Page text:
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What Do Franchisees Need to Know About Cybersecurity and Data Protection Risk Mitigation?

Cybersecurity risks have increased in a variety of industries due to the diffuse, remote working conditions introduced by COVID-19 that have added additional security concerns that did not previously exist. Additional IT endpoints without sufficient security oversight have permitted an increased number of cybersecurity incidents to occur.

Franchised businesses, which were already vulnerable to cybersecurity incidents due to their own inherently diffuse nature, have proven to be no exception to this trend. Franchisees must be aware of their cybersecurity and data protection risks to maintain compliance with their franchise agreements and to decrease their potential liability for providing access to the franchise system’s larger IT infrastructure in the event of a cybersecurity breach.

Sources of cybersecurity and data protection compliance requirements

Cybersecurity and data protection compliance requirements for franchisees are mandated by two equally important sources: legislatively, as provided under the Personal Information Protection and Electronic Documents Act, S.C. 2000, c. 5 (“PIPEDA”), and contractually, pursuant to the confidentiality and/or data protection provisions of their applicable franchise agreement.

Section 7 of PIPEDA requires a business that receives, processes, or uses personally identifiable information to use commercially reasonable methods to safeguard such data from loss, theft, or unauthorized use in a manner that is commensurate to its sensitivity. However, PIPEDA does not prescribe the safeguards required to comply with the business’ mandate to protect the personally identifiable information.

Similarly, in most instances the confidentiality and/or data protection provisions that are contained in a franchise agreement do not specify the safeguards that are required, only stating that “commercially reasonable measures” must be used by the franchisee.

Significant ambiguity occurs where a franchisee must determine whether their systems are providing adequate protection to meet their legislative and contractual commitments. Despite this, there are several solutions that can be used to enhance a franchisee’s cybersecurity infrastructure in a cost-effective manner.

Two-factor authentication

Two-factor authentication is one of the simplest ways to safeguard IT systems. It can be easily enabled through many operating systems without investing significant time or expense. By ensuring that a login attempt is verified through a secondary device, possession of the principal device is confirmed, and hackers can be prevented from accessing the IT system even if they have a single, stolen password.

Password policies

Complicated password policies are a simple, free, and effective way of adding additional security measures to an IT system. By mandating that passwords are sufficiently complicated (for instance, a minimum of eight characters including lowercase letters, uppercase letters, numbers, and special characters), coupled with a maximum number of login attempts prior to locking a user account, brute force attempts to guess passwords can be effectively thwarted. In addition, a reasonable schedule for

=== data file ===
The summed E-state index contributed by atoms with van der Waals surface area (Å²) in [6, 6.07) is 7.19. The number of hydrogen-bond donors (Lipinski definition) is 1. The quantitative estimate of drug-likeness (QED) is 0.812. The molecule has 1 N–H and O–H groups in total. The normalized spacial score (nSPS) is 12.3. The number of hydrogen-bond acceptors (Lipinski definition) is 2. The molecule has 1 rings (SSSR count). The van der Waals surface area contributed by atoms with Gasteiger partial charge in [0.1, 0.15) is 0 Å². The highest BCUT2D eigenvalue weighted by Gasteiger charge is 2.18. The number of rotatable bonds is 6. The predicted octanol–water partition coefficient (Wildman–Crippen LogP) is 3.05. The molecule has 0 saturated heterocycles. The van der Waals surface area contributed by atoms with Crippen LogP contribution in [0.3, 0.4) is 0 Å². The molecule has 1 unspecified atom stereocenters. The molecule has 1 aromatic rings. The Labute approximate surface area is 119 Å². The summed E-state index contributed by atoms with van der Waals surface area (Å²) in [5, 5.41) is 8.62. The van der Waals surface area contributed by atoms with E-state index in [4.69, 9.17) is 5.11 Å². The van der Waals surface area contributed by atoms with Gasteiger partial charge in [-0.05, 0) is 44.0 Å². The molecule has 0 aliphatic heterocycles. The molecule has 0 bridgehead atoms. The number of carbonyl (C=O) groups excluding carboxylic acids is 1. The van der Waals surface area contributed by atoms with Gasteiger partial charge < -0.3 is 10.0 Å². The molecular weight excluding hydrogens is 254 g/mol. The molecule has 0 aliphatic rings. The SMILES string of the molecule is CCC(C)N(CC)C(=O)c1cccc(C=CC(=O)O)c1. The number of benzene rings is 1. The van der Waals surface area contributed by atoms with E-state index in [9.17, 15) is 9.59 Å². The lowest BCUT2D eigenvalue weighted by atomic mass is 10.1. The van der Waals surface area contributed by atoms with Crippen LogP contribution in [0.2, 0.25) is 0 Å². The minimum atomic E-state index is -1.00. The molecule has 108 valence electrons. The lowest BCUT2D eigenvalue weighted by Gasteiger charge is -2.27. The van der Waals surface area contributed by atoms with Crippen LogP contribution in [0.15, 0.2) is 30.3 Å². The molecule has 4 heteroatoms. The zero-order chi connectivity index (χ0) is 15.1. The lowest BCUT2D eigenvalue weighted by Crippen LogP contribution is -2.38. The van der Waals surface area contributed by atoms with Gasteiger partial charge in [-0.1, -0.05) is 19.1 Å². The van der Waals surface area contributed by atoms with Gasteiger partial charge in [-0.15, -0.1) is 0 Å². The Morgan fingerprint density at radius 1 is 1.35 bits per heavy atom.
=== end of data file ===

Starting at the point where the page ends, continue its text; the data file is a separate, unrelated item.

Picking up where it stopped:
updating passwords should be instituted to compliment the password complexity policy. The password reconfiguration schedule should balance the need to update stale passwords with the need for employees to remember the updated password without writing it down or forgetting it.

Data protection agreements

Often, franchisees can be lured into entering contracts for IT services by the lowest bidder. The lowest price for ostensibly similar services can often be a wise business decision. However, significant care must be taken when using IT service providers and the back-end services they provide for cybersecurity and data protection. The lowest prices for IT services are routinely given by contractors without the highest level of sophistication in cybersecurity.

It is also common to see low-cost IT service providers impose the responsibility of remediating data breaches onto the client. It is very important to have any IT service contract reviewed by a lawyer with experience in both franchising and IT to ensure that a data protection provision is included. It also ensures the franchisee is not unintentionally underwriting the risk of cyber breaches for their IT service provider or the whole franchise system.

Cybersecurity insurance

Cybersecurity insurance is an increasingly affordable product. It can assist the policy holder in remediating data breaches, offsetting business disruption costs, and completing regular privacy audits. Many cybersecurity insurers will also provide clients with free training materials for employees that address emerging threats in a timely manner. Cybersecurity insurance products should be negotiated by a knowledgeable insurance broker to ensure that current risks are specifically insured against. This is particularly important for franchisees due to the insurance obligations that are routinely imposed by their franchisors.

While complying with cybersecurity and data protection requirements can seem overwhelming, there are several simple steps that can be leveraged to enhance your cybersecurity environment, including those outlined above. Experienced counsel can also assist with additional strategies and a determination of what your business needs to be compliant with the legislation and its applicable franchise agreement.


This article was written by McKenzie Lake Lawyer Andrew Johnson and was originally published by Franchise Canada in their 2021 May/June issue. Read the original post here.